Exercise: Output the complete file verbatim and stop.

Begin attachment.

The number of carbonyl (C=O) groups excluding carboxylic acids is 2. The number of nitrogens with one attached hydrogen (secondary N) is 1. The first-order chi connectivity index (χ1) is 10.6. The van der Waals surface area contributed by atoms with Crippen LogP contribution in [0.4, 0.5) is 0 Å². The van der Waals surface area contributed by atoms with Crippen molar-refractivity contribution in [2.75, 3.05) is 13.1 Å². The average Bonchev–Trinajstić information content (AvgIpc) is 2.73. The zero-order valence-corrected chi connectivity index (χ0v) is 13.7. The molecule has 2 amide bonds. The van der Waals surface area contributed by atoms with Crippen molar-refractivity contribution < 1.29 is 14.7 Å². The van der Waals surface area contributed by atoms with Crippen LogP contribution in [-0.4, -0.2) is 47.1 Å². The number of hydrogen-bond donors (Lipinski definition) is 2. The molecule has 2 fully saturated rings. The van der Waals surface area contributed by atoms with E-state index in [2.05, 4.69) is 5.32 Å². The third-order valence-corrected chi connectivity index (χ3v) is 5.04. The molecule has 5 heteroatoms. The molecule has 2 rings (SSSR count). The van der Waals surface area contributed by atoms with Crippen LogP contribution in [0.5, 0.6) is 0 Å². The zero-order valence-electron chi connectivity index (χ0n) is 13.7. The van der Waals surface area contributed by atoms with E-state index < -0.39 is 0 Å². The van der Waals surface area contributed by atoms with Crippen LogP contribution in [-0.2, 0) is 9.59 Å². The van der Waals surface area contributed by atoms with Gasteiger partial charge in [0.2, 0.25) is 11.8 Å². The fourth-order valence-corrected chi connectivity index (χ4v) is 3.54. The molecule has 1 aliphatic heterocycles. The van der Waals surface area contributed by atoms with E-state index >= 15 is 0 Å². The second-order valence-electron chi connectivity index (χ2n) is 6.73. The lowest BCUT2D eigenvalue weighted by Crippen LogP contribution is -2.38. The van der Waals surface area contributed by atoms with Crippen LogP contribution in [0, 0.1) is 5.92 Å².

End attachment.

The number of carbonyl (C=O) groups excluding carboxylic acids is 2. The number of nitrogens with one attached hydrogen (secondary N) is 1. The first-order chi connectivity index (χ1) is 10.6. The van der Waals surface area contributed by atoms with Crippen LogP contribution in [0.4, 0.5) is 0 Å². The van der Waals surface area contributed by atoms with Crippen molar-refractivity contribution in [2.75, 3.05) is 13.1 Å². The average Bonchev–Trinajstić information content (AvgIpc) is 2.73. The zero-order valence-corrected chi connectivity index (χ0v) is 13.7. The molecule has 2 amide bonds. The van der Waals surface area contributed by atoms with Crippen molar-refractivity contribution < 1.29 is 14.7 Å². The van der Waals surface area contributed by atoms with Crippen LogP contribution in [-0.4, -0.2) is 47.1 Å². The number of hydrogen-bond donors (Lipinski definition) is 2. The molecule has 2 fully saturated rings. The van der Waals surface area contributed by atoms with E-state index in [2.05, 4.69) is 5.32 Å². The third-order valence-corrected chi connectivity index (χ3v) is 5.04. The molecule has 5 heteroatoms. The molecule has 2 rings (SSSR count). The van der Waals surface area contributed by atoms with Crippen LogP contribution in [0.5, 0.6) is 0 Å². The zero-order valence-electron chi connectivity index (χ0n) is 13.7. The van der Waals surface area contributed by atoms with E-state index < -0.39 is 0 Å². The van der Waals surface area contributed by atoms with Crippen LogP contribution in [-0.2, 0) is 9.59 Å². The van der Waals surface area contributed by atoms with Gasteiger partial charge in [0.2, 0.25) is 11.8 Å². The fourth-order valence-corrected chi connectivity index (χ4v) is 3.54. The molecule has 1 aliphatic heterocycles. The van der Waals surface area contributed by atoms with E-state index >= 15 is 0 Å². The second-order valence-electron chi connectivity index (χ2n) is 6.73. The lowest BCUT2D eigenvalue weighted by Crippen LogP contribution is -2.38. The van der Waals surface area contributed by atoms with Crippen LogP contribution in [0, 0.1) is 5.92 Å².